Scottish Fisheries Minister not allowed to participate at Vigo meeting Published: 03 May, 2010
EUROPEAN fisheries ministers and stakeholders will be discussing the future shape of the EU’s Common Fisheries Policy at two major events in Spain over the next days however Scottish Fisheries Minister Richard Lochhead has expressed his anger at not being allowed to participate in the most important meeting.
On 2 and 3 May, in La Coruña, the European Commission and the Spanish Presidency are organising a large stakeholder conference on the reform of the Common Fisheries Policy. On 4 and 5 May, an Informal Council of Fisheries Ministers organised by the Spanish Presidency will take place in Vigo. Maria Damanaki, Maritime Affairs and Fisheries Commissioner will represent the Commission at the Informal Council meeting. At both events, the Commission will present the results of the public consultation on the reform of the common fisheries policy held last year. Participants will review the options emerging from the consultation and shape the basic policy orientations for the future.
However, when Richard Lochhead asked to attend the informal talks in Vigo, Spain, he was refused permission by UK Secretary of State Hilary Benn. Mr Lochhead explains that since that decision, the situation has worsened as it has now been confirmed that the agenda has been expanded to consider some items that had been due to discussed at the formal Agri-Fish Council in Luxembourg on 19 April, which Mr Lochhead was due to attend because the meeting was cancelled due to travel disruption caused by volcanic ash.
Speaking ahead of the Informal Council, Mr Lochhead said: Last months cancelled fishing negotiations in Luxembourg had been scheduled to discuss issues of immense importance to Scotland and now these agenda items have been added to the informal meeting in Vigo that Scotland is barred from attending. This rubs salt into the wound caused by the UK Governments decision to stop Scotland attending in favour of an unelected Lord whose knowledge of Scots fishing could probably fit onto the back of a postage stamp with lots of room to spare.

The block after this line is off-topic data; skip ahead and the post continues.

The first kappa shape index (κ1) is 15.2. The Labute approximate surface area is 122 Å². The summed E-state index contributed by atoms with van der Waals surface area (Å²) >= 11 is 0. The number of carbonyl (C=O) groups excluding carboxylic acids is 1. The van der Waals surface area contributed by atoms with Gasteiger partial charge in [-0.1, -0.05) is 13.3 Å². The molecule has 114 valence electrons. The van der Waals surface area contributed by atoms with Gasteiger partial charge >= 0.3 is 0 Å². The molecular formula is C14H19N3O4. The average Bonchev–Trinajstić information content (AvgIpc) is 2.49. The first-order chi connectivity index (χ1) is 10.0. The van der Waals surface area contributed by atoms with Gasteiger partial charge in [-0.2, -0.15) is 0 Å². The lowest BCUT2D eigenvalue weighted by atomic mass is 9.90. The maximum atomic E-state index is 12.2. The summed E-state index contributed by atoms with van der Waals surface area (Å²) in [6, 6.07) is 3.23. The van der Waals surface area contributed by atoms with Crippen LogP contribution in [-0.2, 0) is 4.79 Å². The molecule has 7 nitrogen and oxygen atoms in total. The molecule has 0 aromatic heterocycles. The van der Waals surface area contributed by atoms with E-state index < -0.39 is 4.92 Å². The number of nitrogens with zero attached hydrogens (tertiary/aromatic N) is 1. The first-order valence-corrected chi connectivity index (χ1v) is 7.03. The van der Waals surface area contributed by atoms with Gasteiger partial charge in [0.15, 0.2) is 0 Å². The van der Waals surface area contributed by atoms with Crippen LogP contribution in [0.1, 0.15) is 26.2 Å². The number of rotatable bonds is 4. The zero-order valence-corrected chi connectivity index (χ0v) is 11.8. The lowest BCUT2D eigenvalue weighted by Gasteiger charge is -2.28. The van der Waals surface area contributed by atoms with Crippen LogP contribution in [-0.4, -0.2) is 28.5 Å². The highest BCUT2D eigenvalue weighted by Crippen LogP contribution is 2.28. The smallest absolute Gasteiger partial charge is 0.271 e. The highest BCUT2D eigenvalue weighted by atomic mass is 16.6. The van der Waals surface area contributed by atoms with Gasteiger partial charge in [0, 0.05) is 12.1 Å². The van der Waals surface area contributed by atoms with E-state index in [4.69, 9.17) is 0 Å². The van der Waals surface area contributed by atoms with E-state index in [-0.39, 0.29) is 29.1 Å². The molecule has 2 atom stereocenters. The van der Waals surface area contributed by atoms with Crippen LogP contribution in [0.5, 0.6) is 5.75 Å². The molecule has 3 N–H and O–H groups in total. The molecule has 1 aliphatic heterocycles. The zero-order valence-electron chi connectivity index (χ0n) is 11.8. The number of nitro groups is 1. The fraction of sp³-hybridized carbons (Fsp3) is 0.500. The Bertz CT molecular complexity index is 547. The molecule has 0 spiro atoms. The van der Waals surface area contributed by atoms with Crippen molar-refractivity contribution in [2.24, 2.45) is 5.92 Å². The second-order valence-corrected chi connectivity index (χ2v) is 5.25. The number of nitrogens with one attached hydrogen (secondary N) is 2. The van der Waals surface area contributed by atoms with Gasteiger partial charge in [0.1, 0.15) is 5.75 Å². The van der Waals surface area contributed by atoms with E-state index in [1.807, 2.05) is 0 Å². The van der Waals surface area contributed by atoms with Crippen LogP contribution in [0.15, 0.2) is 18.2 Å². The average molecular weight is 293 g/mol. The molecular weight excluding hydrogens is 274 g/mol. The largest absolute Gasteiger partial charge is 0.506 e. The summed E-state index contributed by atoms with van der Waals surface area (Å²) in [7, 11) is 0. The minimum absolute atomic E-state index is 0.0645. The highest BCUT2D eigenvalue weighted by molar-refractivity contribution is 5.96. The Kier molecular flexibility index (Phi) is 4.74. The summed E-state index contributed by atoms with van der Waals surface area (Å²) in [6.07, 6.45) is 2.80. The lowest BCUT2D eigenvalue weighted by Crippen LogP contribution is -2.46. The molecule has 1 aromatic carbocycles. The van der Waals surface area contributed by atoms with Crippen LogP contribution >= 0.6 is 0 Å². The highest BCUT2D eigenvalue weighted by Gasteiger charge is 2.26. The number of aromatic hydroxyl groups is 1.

The CFP has failed Scotlands fishing industry and dependent communities. Our widely respected Conservation Credits scheme has demonstrated how using our limited fisheries powers we, fishermen and environmental groups can manage the seas in an effective and responsible manner. By returning key decision making to Scotland, a more local and regional approach would enable those who are the true experts to deliver real and lasting improvements.
Its essential that Europe seizes the best chance in a generation to deliver a fit for purpose fisheries policy. Our fishermen are struggling to cope with low market prices, rising fuel costs and other short term problems as a result of the broken CFP. The Scottish Government is doing its bit, but we need decisive action from Europe now. Its a great pity that just when the Vigo meetings agenda has been expanded, Scotland will be stopped from attending with our rightful place given to an unelected Lord.
In 2008 the EU launched a radical reform of the Common Fisheries Policy (CFP). The first step of this process was a Green Paper by the Commission initiating a general discussion on the future of the CFP. During the public consultation, between April and December 2009, over 1700 opinions were received and they have been now summarized in a Report (see link below). At this point, a second step of the process consists in reviewing the results and distilling them, with institutions, administrations, stakeholders and experts, into definite suggestions and trends for the future. This is the objective of the conference in La Coruña, which, aside from plenary sessions, will discuss three key pillars of the reform in three simultaneous workshops on governance, access and resource management and the differentiated regime for small-scale and coastal fisheries.
Over 200 people are expected at the conference (70 for each workshop), representing European institutions, national administrations, the fisheries sector, the scientific community, non-governmental organisations as well as the press and media. It will be held in Spanish, French and English.
For the Informal Council of Fisheries Ministers in Vigo, the Spanish Presidency has invited Commissioner Damanaki to present the results of the public consultation, as well as the main conclusions of the stakeholder conference in La Coruña. Ministers will also discuss the external dimension of the future Common Fisheries Policy.
The results of both events will feed in to the future preparations of the reform. Ministers will have another opportunity to discuss the reform at the Fisheries Council meeting on 28-29 June in Luxembourg. The Commission will present its legislative proposals for a new EU fisheries policy next year.